THE RLPA might take a dim view of Newcastle’s new hard-line stance on player misbehaviour, but it is unlikely the general public will share such sentiments.
Even by rugby league’s standards, this has been a tumultuous off-season that has done nothing to enhance the image of the 13-man code.
After a mind-boggling procession of incidents which have left high-profile players facing serious criminal charges, fans are entitled to have formed the view that enough is enough.
So when Knights chief executive Phil Gardner vowed last Monday to severely punish any miscreants, the consensus of opinion was overwhelmingly supportive.
Unfortunately for Gardner, before the week was out he was dealing with another alleged off-field indiscretion.
This time it involves centre Tautau Moga, who will appear before Newcastle Local Court on March 21 after being charged with common assault, after he allegedly slapped a taxi driver twice in the head on Boxing Day.
Given that Jacob Saifiti copped a $25,000 fine for a much-publicised night out – despite the Knights releasing a statement that declared he “attempted to defuse a situation involving other innocent bystanders, which led to his assault” – Moga is presumably slightly nervous about the fate that awaits him.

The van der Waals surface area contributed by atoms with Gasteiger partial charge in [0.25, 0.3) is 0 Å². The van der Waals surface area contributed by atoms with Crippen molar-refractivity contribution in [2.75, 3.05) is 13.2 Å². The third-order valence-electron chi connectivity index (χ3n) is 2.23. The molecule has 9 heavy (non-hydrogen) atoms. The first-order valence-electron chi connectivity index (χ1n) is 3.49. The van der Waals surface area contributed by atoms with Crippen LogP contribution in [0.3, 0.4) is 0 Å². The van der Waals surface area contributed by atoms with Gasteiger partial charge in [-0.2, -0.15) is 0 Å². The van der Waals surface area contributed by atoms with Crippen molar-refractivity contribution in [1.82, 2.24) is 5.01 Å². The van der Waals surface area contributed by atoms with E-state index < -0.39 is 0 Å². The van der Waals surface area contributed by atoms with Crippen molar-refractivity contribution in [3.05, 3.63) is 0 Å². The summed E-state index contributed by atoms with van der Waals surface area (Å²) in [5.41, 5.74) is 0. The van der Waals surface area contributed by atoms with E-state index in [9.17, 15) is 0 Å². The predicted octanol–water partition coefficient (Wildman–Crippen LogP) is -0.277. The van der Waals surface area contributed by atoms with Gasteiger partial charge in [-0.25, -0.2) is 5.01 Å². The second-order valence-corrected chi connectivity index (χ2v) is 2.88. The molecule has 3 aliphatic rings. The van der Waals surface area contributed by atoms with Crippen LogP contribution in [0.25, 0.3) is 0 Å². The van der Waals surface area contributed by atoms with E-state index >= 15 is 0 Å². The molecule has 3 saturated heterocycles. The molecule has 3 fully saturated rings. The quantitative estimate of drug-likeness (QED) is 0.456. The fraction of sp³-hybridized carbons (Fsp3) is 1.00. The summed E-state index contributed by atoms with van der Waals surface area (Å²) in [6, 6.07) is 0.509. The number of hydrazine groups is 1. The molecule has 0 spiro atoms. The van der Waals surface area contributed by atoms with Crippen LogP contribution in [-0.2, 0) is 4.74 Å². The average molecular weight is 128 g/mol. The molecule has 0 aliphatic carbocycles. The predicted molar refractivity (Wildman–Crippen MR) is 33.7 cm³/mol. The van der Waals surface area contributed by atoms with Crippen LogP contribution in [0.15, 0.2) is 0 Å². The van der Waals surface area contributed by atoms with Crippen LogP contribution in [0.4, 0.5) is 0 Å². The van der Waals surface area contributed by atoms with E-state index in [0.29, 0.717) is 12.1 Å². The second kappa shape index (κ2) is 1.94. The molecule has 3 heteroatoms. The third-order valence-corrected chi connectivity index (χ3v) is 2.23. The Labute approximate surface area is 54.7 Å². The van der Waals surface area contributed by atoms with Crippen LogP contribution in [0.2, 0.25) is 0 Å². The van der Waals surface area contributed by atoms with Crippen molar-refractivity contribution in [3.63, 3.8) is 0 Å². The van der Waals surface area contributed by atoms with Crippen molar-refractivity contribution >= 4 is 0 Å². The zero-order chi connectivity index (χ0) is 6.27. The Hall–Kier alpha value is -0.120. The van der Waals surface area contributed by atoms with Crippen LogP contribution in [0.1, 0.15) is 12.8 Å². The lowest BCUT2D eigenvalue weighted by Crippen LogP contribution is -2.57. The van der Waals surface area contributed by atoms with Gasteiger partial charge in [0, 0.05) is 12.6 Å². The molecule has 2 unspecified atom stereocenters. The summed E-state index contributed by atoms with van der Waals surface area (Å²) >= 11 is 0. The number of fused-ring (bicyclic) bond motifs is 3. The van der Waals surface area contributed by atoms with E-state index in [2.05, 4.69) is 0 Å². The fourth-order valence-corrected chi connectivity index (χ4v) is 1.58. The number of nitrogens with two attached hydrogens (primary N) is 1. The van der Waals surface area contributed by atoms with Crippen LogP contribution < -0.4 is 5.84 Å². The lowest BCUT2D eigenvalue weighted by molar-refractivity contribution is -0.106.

Regardless of how the Moga case plays out, it is a reminder of the dilemma all NRL clubs face.
Players have never been better educated about their responsibilities and how to avoid potentially problematic situations. They have never been more aware of the consequences should they transgress.
Yet there are still a small minority who continue to run the gauntlet.
This is not a conundrum that can be solved by the people who occupy seats in a boardroom.
The real driver of cultural change has to come from within each and every playing group.
When players consume alcohol in public – as they are entitled to do – it is very rare they are accompanied by club officials. Indeed that is probably the last thing they would want.
Hence the responsibility for upholding behavioural standards rests with their peers. In particular, senior players.
Team leaders in all codes are usually respected and admired by their colleagues.
A word of advice, or a kick up the backside, can leave a lasting impression on an impressionable rookie. If the old heads set a good example, off the field as well as on it, then there is far less likelihood of younger teammates misbehaving in their company.
If there is no misconduct, there is no need for fines or any other form of sanction.
Peer-group pressure will always be a more effective deterrent than any big-stick approach from management, although it is unrealistic to expect 100 per cent of players to be angels 100 per cent of the time.
The unfortunate reality is that whenever one of them steps out of line, their reputations are collectively tarnished by association.